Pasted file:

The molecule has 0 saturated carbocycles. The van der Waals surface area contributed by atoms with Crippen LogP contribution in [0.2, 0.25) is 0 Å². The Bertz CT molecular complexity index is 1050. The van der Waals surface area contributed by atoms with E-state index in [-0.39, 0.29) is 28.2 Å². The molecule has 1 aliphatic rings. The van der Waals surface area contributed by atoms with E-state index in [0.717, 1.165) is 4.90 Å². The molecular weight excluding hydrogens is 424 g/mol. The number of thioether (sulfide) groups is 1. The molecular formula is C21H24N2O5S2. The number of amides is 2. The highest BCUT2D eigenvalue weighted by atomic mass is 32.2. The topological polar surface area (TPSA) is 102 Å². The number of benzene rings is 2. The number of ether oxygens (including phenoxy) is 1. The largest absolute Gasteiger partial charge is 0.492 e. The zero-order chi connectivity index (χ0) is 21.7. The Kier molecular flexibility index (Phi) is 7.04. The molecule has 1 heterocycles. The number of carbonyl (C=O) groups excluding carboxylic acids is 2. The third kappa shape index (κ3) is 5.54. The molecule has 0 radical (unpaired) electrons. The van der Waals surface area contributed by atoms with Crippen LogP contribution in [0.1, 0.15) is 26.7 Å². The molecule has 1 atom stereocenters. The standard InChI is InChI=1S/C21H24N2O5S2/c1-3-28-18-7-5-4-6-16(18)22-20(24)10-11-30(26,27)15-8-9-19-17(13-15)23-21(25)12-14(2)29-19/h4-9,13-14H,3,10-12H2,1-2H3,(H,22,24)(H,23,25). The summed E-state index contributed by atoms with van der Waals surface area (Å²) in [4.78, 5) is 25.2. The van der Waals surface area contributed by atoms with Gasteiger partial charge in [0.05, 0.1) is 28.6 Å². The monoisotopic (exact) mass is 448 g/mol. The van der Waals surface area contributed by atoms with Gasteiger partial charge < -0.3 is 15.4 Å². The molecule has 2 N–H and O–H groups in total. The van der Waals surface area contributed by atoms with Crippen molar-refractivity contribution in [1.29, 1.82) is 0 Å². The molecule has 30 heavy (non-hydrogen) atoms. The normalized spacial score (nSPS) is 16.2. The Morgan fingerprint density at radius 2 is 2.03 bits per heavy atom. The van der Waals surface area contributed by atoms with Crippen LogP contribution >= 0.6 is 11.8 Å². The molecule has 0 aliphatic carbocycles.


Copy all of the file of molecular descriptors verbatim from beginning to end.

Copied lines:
The molecule has 0 saturated carbocycles. The van der Waals surface area contributed by atoms with Crippen LogP contribution in [0.2, 0.25) is 0 Å². The Bertz CT molecular complexity index is 1050. The van der Waals surface area contributed by atoms with E-state index in [-0.39, 0.29) is 28.2 Å². The molecule has 1 aliphatic rings. The van der Waals surface area contributed by atoms with E-state index in [0.717, 1.165) is 4.90 Å². The molecular weight excluding hydrogens is 424 g/mol. The number of thioether (sulfide) groups is 1. The molecular formula is C21H24N2O5S2. The number of amides is 2. The highest BCUT2D eigenvalue weighted by atomic mass is 32.2. The topological polar surface area (TPSA) is 102 Å². The number of benzene rings is 2. The number of ether oxygens (including phenoxy) is 1. The largest absolute Gasteiger partial charge is 0.492 e. The zero-order chi connectivity index (χ0) is 21.7. The Kier molecular flexibility index (Phi) is 7.04. The molecule has 1 heterocycles. The number of carbonyl (C=O) groups excluding carboxylic acids is 2. The third kappa shape index (κ3) is 5.54. The molecule has 0 radical (unpaired) electrons. The van der Waals surface area contributed by atoms with Crippen LogP contribution in [0.1, 0.15) is 26.7 Å². The molecule has 1 atom stereocenters. The standard InChI is InChI=1S/C21H24N2O5S2/c1-3-28-18-7-5-4-6-16(18)22-20(24)10-11-30(26,27)15-8-9-19-17(13-15)23-21(25)12-14(2)29-19/h4-9,13-14H,3,10-12H2,1-2H3,(H,22,24)(H,23,25). The summed E-state index contributed by atoms with van der Waals surface area (Å²) in [4.78, 5) is 25.2. The van der Waals surface area contributed by atoms with Gasteiger partial charge in [0.05, 0.1) is 28.6 Å². The monoisotopic (exact) mass is 448 g/mol. The van der Waals surface area contributed by atoms with Gasteiger partial charge < -0.3 is 15.4 Å². The molecule has 2 N–H and O–H groups in total. The van der Waals surface area contributed by atoms with Crippen molar-refractivity contribution in [1.29, 1.82) is 0 Å². The molecule has 30 heavy (non-hydrogen) atoms. The normalized spacial score (nSPS) is 16.2. The Morgan fingerprint density at radius 2 is 2.03 bits per heavy atom. The van der Waals surface area contributed by atoms with Crippen LogP contribution >= 0.6 is 11.8 Å². The molecule has 0 aliphatic carbocycles.